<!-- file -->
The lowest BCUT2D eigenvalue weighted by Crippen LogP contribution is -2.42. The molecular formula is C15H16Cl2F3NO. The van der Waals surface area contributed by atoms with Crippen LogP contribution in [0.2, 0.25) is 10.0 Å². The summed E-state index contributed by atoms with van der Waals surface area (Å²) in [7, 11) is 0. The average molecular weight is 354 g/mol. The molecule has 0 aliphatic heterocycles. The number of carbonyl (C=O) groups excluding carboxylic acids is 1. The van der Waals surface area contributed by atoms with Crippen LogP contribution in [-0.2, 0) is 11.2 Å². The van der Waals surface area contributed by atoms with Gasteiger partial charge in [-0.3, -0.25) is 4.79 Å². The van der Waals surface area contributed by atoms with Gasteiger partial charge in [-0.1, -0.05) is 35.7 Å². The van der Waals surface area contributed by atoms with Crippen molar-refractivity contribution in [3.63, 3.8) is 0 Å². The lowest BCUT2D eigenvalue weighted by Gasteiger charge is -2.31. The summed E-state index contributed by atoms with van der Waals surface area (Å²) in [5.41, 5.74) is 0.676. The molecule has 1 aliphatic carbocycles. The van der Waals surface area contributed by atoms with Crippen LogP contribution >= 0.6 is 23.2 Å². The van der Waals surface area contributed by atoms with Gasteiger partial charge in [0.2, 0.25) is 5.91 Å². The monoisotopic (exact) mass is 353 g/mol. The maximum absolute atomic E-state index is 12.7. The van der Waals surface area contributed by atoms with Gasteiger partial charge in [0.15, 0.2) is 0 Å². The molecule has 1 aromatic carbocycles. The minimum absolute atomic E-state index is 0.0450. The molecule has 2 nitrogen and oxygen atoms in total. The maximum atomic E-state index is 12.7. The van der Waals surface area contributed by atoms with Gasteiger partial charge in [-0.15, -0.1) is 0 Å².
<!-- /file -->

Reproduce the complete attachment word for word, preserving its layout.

The lowest BCUT2D eigenvalue weighted by Crippen LogP contribution is -2.42. The molecular formula is C15H16Cl2F3NO. The van der Waals surface area contributed by atoms with Crippen LogP contribution in [0.2, 0.25) is 10.0 Å². The summed E-state index contributed by atoms with van der Waals surface area (Å²) in [7, 11) is 0. The average molecular weight is 354 g/mol. The molecule has 0 aliphatic heterocycles. The number of carbonyl (C=O) groups excluding carboxylic acids is 1. The van der Waals surface area contributed by atoms with Crippen LogP contribution in [-0.2, 0) is 11.2 Å². The van der Waals surface area contributed by atoms with Gasteiger partial charge in [-0.3, -0.25) is 4.79 Å². The van der Waals surface area contributed by atoms with Gasteiger partial charge in [-0.1, -0.05) is 35.7 Å². The van der Waals surface area contributed by atoms with Crippen molar-refractivity contribution in [3.63, 3.8) is 0 Å². The lowest BCUT2D eigenvalue weighted by Gasteiger charge is -2.31. The summed E-state index contributed by atoms with van der Waals surface area (Å²) in [5.41, 5.74) is 0.676. The molecule has 1 aliphatic carbocycles. The van der Waals surface area contributed by atoms with Crippen LogP contribution >= 0.6 is 23.2 Å². The van der Waals surface area contributed by atoms with Gasteiger partial charge in [0.2, 0.25) is 5.91 Å². The monoisotopic (exact) mass is 353 g/mol. The maximum absolute atomic E-state index is 12.7. The van der Waals surface area contributed by atoms with Gasteiger partial charge in [0.15, 0.2) is 0 Å². The molecule has 1 aromatic carbocycles. The minimum absolute atomic E-state index is 0.0450. The molecule has 2 nitrogen and oxygen atoms in total. The maximum atomic E-state index is 12.7. The van der Waals surface area contributed by atoms with Gasteiger partial charge in [-0.15, -0.1) is 0 Å².